What Do We Really Mean When We Ask God to Forgive Us?

I subscribe to a feed where I receive a C. S. Lewis quote every morning by email. Lewis is one of my favorite writers and has been for a long time, and nearly every day his quotes encourage me or challenge me to think about my faith — sometimes both.

This morning’s quote made me think long and hard about the nature of repentance and my own desire for God’s forgiveness:

I find that when I think I am asking God to forgive me I am often in reality (unless I watch myself very carefully) asking Him to do something quite different. I am asking Him not to forgive me but to excuse me. But there is all the difference in the world between forgiving and excusing. Forgiveness says “Yes, you have done this thing, but I accept your apology, I will never hold it against you and everything between us two will be exactly as it was before.” But excusing says “I see that you couldn’t help it or didn’t mean it, you weren’t really to blame.”. . .

Real forgiveness means looking steadily at the sin, the sin that is left over without any excuse, after all allowances have been made, and seeing it in all its horror, dirt, meanness and malice, and nevertheless being wholly reconciled to the man who has done it.

Now, of course I believe that my sins were forgiven at Calvary once and for all, but here Lewis is looking at asking for forgiveness in light of 1 John 1:9:

But if we confess our sins to him, he is faithful and just to forgive us our sins and to cleanse us from all wickedness.

When we confess our sins to the Lord, do we do so with an attitude of genuine repentance? Or are we just asking God to tell us everything is all right? Repentance can’t be quick and perfunctory (and I’ll confess that I find myself reacting to my own sin too often with that sort of mindset). It’s agonizing.

Take a look at King David’s example in 2 Samuel 1112. David had gotten Bathsheba pregnant, and then had her husband Uriah (one of the king’s most loyal and capable soldiers) killed so the he could marry her. The prophet Nathan confronted David, and the king repented.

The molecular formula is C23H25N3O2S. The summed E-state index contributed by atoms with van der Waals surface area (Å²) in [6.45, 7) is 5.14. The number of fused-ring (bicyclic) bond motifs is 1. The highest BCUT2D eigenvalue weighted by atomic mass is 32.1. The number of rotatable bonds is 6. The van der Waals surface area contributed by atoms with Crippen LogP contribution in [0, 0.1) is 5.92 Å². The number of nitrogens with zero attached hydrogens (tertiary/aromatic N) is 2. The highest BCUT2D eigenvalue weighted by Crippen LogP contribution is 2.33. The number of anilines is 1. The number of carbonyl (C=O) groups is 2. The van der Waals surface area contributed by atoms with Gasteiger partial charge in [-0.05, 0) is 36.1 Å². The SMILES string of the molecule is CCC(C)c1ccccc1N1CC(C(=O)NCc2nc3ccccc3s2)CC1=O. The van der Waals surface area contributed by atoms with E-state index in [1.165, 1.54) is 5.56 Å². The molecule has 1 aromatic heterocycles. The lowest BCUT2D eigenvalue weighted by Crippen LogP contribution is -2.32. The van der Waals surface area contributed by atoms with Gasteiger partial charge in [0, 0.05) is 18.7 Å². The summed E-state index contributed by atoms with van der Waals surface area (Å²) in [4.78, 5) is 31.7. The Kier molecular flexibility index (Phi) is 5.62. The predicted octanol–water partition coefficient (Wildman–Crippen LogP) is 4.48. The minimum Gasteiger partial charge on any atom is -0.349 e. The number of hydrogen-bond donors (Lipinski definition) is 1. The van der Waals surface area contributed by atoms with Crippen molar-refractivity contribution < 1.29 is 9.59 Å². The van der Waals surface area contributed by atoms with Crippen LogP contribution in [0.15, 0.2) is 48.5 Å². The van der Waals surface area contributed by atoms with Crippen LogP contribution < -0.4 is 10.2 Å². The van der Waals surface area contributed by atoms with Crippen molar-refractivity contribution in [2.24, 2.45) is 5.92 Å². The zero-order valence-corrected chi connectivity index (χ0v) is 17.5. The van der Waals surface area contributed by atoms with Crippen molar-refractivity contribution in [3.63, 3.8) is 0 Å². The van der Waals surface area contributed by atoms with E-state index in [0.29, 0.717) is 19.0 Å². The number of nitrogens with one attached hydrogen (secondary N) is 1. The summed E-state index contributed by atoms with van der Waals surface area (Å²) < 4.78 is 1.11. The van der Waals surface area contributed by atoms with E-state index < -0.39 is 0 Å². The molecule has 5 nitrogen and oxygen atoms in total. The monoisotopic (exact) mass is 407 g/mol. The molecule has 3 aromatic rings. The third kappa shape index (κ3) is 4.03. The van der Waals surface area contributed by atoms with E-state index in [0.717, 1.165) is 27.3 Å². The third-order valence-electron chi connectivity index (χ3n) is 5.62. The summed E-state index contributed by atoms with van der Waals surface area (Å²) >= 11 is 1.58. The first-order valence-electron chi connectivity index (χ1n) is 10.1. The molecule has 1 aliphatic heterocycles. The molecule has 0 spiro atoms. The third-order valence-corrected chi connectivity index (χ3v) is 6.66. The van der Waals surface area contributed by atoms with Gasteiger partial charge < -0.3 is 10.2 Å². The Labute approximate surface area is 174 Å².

Out of David’s repentance came one of the most beautiful Psalms, in which David pours his heart out to God:

Wash me clean from my guilt. Purify me from my sin. For I recognize my rebellion;
it haunts me day and night. Against you, and you alone, have I sinned; I have done what is evil in your sight. You will be proved right in what you say, and your judgment against me is just.

Purify me from my sins, and I will be clean; wash me, and I will be whiter than snow. Oh, give me back my joy again; you have broken me — now let me rejoice. Don’t keep looking at my sins. Remove the stain of my guilt. Create in me a clean heart, O God. Renew a loyal spirit within me. Do not banish me from your presence, and don’t take your Holy Spirit from me. Restore to me the joy of your salvation, and make me willing to obey you.

Psalm 51:2-4, 7-12

Gavin Ortlund expounds on David’s confession and how ours should mirror his:

Thus in repentance, we must fully acknowledge the weight of our sin; we must own the staggering cost that held Christ on that cross; we must face squarely, without excuse or evasion, the depths of our guilt before a holy God.

This means, first, that we measure our sins by God, rather than mere human factors — just as David prays, “against you only have I sinned,” even though he is repenting of sins more directly committed against Bathsheba and Uriah. And it means, second, that we agree with God’s judgment against our sin, and even join him in it — just as David prays, “you are right in your verdict and justified when you judge.”

We should approach God in the same kind of repentance — even though we generally don’t commit adultery and murder. Instead, we far too often utter a quick, “forgive me, Lord,” and go on about our day as if our sin was merely a minor mistake.

Our sins should lead us to feel sorry — not simply apologetic, but genuinely sorrowful — enough to turn away from them and back to God. As the apostle Paul puts it:

For the kind of sorrow God wants us to experience leads us away from sin and results in salvation. There’s no regret for that kind of sorrow. But worldly sorrow, which lacks repentance, results in spiritual death.

2 Corinthians 7:10

Examine yourself, and ask this question (and as I write this, I’m asking myself): do your sins break your own heart enough that you ask God to help you turn from them, or do you just ask Him to excuse you for your mistake? Do you approach God in genuine repentance? Or are you just asking for a pass until the next time you sin? There’s a difference, and it’s the difference between the same-old-same-old and real life change.

Image courtesy of / Dream Perfection